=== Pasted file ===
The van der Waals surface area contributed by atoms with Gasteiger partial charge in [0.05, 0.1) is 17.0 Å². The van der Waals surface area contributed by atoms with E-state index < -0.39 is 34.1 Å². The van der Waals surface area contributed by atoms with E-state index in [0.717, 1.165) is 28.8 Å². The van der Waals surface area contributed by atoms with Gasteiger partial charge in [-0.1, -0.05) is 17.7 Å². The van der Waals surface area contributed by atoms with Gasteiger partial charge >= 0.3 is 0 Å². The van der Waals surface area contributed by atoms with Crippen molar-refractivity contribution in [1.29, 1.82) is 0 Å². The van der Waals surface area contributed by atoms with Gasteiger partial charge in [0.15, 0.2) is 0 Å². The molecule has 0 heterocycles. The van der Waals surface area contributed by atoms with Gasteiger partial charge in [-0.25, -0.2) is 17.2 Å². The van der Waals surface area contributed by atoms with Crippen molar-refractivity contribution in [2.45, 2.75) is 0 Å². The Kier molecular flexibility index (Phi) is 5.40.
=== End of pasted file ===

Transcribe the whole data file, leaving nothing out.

The van der Waals surface area contributed by atoms with Gasteiger partial charge in [0.05, 0.1) is 17.0 Å². The van der Waals surface area contributed by atoms with E-state index < -0.39 is 34.1 Å². The van der Waals surface area contributed by atoms with E-state index in [0.717, 1.165) is 28.8 Å². The van der Waals surface area contributed by atoms with Gasteiger partial charge in [-0.1, -0.05) is 17.7 Å². The van der Waals surface area contributed by atoms with Gasteiger partial charge >= 0.3 is 0 Å². The van der Waals surface area contributed by atoms with Crippen molar-refractivity contribution in [1.29, 1.82) is 0 Å². The van der Waals surface area contributed by atoms with Gasteiger partial charge in [0.15, 0.2) is 0 Å². The molecule has 0 heterocycles. The van der Waals surface area contributed by atoms with Gasteiger partial charge in [-0.25, -0.2) is 17.2 Å². The van der Waals surface area contributed by atoms with Crippen molar-refractivity contribution in [2.45, 2.75) is 0 Å². The Kier molecular flexibility index (Phi) is 5.40.